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Simply CEO
Simply CEO Julian Ing

The tech world has no shortage of recommendation apps and websites like Yelp or TripAdvisor, but Simply hopes its personalized, curated platform can set it apart.

The Vancouver, B.C.-based startup focuses on surfacing content specific to a user, depending on his or her interests and location. It also factors in mood, season, and weather to generate recommendations for restaurants and events.

“It was originally designed to hyper-curate lifestyle and cultural content that inspires users to experience life outside of technology,” founder Julian Ing said of Simply. “We implemented deep user engagement and transparent data collection. With the data, we are able to truly curate content to the user.”

Ing founded Simply in 2014, and launched the app earlier this month. Before Simply, he founded and sold two creative agencies with Giant Interactive and Erputive Games.

We caught up with Ing for this Startup Spotlight, a regular GeekWire feature.

Explain what you do so our parents can understand it: “We can recommend amazing things for you to do, based on where you are, who you are and what you like.”

Inspiration hit us when: “The concept of SIMPLY came from a combination of what-where-why frustration and a love for data. I found myself spending too much time looking, thinking and planning where to go, eat, listen to, read and watch — especially when I’m in a different city. My friends didn’t help either, as they were going through the same frustrations. We eventually ended up doing the same things or making disappointing choices. Yelp, Trip Advisor and even Google didn’t make it any easier as I spent too much time searching through noise. More is not always better, and none of them really knew me enough to make relevant and accurate recommendations.

My friends and I wanted to experience cool new things wherever we were, without the headache and time sink. SIMPLY was born.”

VC, Angel or Bootstrap: “I bootstrapped the majority of SIMPLY and raised some funding from selected angels. Although tech investments are up, so are the number of startups. I wanted to launch the product first — before starting our seed round — which gives early investors an advantage. It also makes it easier to pitch and have an advantage over other earlier stage companies.”

Our ‘secret sauce’ is: “The secret sauce wouldn’t be secret if I told you! OK, OK, I’ll tell you a part of it: User engagement. We’re using advanced qualitative research methodologies in our mobile application to conduct deep user engagement, on top of behavioral tracking and data mining. We’re collecting essential data that even Google is unable to collect — and with better accuracy. Don’t even get me started on ‘transparent data’ collection!”

The smartest move we’ve made so far: “We’ve made a number of smart decisions in terms of artificial intelligence, research methodologies and design and user experience. Adding the action/event feed was crucial.”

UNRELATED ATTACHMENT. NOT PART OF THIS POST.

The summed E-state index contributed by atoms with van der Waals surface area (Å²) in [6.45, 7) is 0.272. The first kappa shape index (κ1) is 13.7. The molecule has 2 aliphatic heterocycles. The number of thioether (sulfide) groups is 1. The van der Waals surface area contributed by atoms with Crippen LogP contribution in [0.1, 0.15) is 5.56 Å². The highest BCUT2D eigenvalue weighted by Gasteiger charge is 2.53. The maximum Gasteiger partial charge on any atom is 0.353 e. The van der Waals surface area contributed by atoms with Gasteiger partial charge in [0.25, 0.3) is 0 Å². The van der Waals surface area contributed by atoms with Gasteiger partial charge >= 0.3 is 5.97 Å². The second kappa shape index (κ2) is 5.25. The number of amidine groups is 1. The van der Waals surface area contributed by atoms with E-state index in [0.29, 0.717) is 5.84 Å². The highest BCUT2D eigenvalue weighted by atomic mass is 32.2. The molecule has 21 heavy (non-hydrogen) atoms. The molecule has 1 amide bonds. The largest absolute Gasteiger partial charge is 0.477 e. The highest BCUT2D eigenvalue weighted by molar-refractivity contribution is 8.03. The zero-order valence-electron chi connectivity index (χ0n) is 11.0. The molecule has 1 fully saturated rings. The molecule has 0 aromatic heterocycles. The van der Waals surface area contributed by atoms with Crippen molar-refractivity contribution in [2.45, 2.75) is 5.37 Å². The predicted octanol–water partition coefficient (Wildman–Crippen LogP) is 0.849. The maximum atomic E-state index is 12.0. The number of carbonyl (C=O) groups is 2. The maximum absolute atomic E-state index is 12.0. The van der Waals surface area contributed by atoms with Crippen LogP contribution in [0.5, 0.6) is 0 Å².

The biggest mistake we’ve made so far: “A few of our biggest mistakes include hiring the wrong personnel. They were great people but not necessarily made for startup culture. Vancouver is seeing a major shortage of mobile and senior developers. As a startup, hiring on a small budget and getting top talent isn’t easy. We definitely had a few cold starts booting this up. It’s an ongoing process.”

Would you rather have Gates, Zuckerberg or Bezos in your corner: “I would say the edge goes to Gates. I’m big on philanthropy and he’s definitely a hero of mine in terms of that. I would like to use cultural data in the future to help organizations solve global issues. We can’t do it alone and having organizations working together and sharing resources is key.”

simply-logo2Our favorite team-building activity is: “Our favorite team-building activity is lunch. Group lunch is like family dinner. We get to really know each other. No shop talk or cell phones!”

The biggest thing we look for when hiring is: “The biggest thing we look for now in hiring is whether or not the person has startup experience. Vancouver isn’t like San Francisco, where everyone worked for a startup at some point. Not everyone here understands startup life, which makes it hard to manage in a flatter organization.”

What’s the one piece of advice you’d give to other entrepreneurs just starting out: “As a founder and CEO, think like a visionary. Hell, be a visionary! Try to be like Elon Musk in terms of building a company that isn’t just about monetary or brand success, but also about changing industry and impacting the world in a positive way. We need more Gates’ and Musk’s in the world and we can all invest in another leader that can make a major impact. We can always build a great team with money, but a leader with vision is far and in between.”

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